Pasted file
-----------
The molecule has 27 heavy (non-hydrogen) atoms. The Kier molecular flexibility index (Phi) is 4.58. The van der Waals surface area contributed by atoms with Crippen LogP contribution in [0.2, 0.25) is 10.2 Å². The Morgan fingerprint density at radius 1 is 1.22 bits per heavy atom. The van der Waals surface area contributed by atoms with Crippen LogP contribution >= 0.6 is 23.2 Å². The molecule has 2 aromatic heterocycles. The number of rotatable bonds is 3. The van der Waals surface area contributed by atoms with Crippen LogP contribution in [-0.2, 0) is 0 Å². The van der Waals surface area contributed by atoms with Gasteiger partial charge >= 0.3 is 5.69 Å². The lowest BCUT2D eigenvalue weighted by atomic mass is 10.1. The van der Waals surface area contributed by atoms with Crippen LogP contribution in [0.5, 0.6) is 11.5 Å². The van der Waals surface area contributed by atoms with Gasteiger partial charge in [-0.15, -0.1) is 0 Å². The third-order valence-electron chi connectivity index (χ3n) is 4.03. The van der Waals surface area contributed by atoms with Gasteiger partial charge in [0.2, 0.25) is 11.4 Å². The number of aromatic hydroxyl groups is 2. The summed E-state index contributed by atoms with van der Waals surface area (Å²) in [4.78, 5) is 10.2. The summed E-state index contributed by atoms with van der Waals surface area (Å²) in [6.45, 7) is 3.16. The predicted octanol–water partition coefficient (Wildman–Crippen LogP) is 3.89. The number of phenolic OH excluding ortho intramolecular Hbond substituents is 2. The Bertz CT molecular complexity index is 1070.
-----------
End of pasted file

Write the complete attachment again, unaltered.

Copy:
The molecule has 27 heavy (non-hydrogen) atoms. The Kier molecular flexibility index (Phi) is 4.58. The van der Waals surface area contributed by atoms with Crippen LogP contribution in [0.2, 0.25) is 10.2 Å². The Morgan fingerprint density at radius 1 is 1.22 bits per heavy atom. The van der Waals surface area contributed by atoms with Crippen LogP contribution >= 0.6 is 23.2 Å². The molecule has 2 aromatic heterocycles. The number of rotatable bonds is 3. The van der Waals surface area contributed by atoms with Crippen LogP contribution in [-0.2, 0) is 0 Å². The van der Waals surface area contributed by atoms with Gasteiger partial charge >= 0.3 is 5.69 Å². The lowest BCUT2D eigenvalue weighted by atomic mass is 10.1. The van der Waals surface area contributed by atoms with Crippen LogP contribution in [0.5, 0.6) is 11.5 Å². The van der Waals surface area contributed by atoms with Gasteiger partial charge in [-0.15, -0.1) is 0 Å². The third-order valence-electron chi connectivity index (χ3n) is 4.03. The van der Waals surface area contributed by atoms with Gasteiger partial charge in [0.2, 0.25) is 11.4 Å². The number of aromatic hydroxyl groups is 2. The summed E-state index contributed by atoms with van der Waals surface area (Å²) in [4.78, 5) is 10.2. The summed E-state index contributed by atoms with van der Waals surface area (Å²) in [6.45, 7) is 3.16. The predicted octanol–water partition coefficient (Wildman–Crippen LogP) is 3.89. The number of phenolic OH excluding ortho intramolecular Hbond substituents is 2. The Bertz CT molecular complexity index is 1070.